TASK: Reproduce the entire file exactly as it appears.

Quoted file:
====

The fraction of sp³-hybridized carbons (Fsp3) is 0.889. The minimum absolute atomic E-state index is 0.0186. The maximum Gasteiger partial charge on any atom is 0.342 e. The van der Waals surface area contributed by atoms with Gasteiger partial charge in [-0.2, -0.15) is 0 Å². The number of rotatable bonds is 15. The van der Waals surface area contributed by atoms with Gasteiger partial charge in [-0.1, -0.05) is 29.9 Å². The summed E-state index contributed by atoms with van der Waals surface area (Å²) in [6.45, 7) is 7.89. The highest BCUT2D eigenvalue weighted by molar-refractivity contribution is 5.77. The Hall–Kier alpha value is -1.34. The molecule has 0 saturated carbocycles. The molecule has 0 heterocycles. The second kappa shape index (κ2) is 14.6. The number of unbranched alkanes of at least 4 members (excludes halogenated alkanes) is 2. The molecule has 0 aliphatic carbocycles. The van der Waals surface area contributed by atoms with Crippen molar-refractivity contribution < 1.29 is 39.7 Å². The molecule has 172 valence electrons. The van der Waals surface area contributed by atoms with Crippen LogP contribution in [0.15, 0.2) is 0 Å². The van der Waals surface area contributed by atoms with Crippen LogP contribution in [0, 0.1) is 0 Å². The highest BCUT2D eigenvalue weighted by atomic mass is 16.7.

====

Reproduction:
The fraction of sp³-hybridized carbons (Fsp3) is 0.889. The minimum absolute atomic E-state index is 0.0186. The maximum Gasteiger partial charge on any atom is 0.342 e. The van der Waals surface area contributed by atoms with Gasteiger partial charge in [-0.2, -0.15) is 0 Å². The number of rotatable bonds is 15. The van der Waals surface area contributed by atoms with Gasteiger partial charge in [-0.1, -0.05) is 29.9 Å². The summed E-state index contributed by atoms with van der Waals surface area (Å²) in [6.45, 7) is 7.89. The highest BCUT2D eigenvalue weighted by molar-refractivity contribution is 5.77. The Hall–Kier alpha value is -1.34. The molecule has 0 saturated carbocycles. The molecule has 0 heterocycles. The second kappa shape index (κ2) is 14.6. The number of unbranched alkanes of at least 4 members (excludes halogenated alkanes) is 2. The molecule has 0 aliphatic carbocycles. The van der Waals surface area contributed by atoms with Crippen molar-refractivity contribution < 1.29 is 39.7 Å². The molecule has 172 valence electrons. The van der Waals surface area contributed by atoms with Crippen LogP contribution in [0.15, 0.2) is 0 Å². The van der Waals surface area contributed by atoms with Crippen LogP contribution in [0, 0.1) is 0 Å². The highest BCUT2D eigenvalue weighted by atomic mass is 16.7.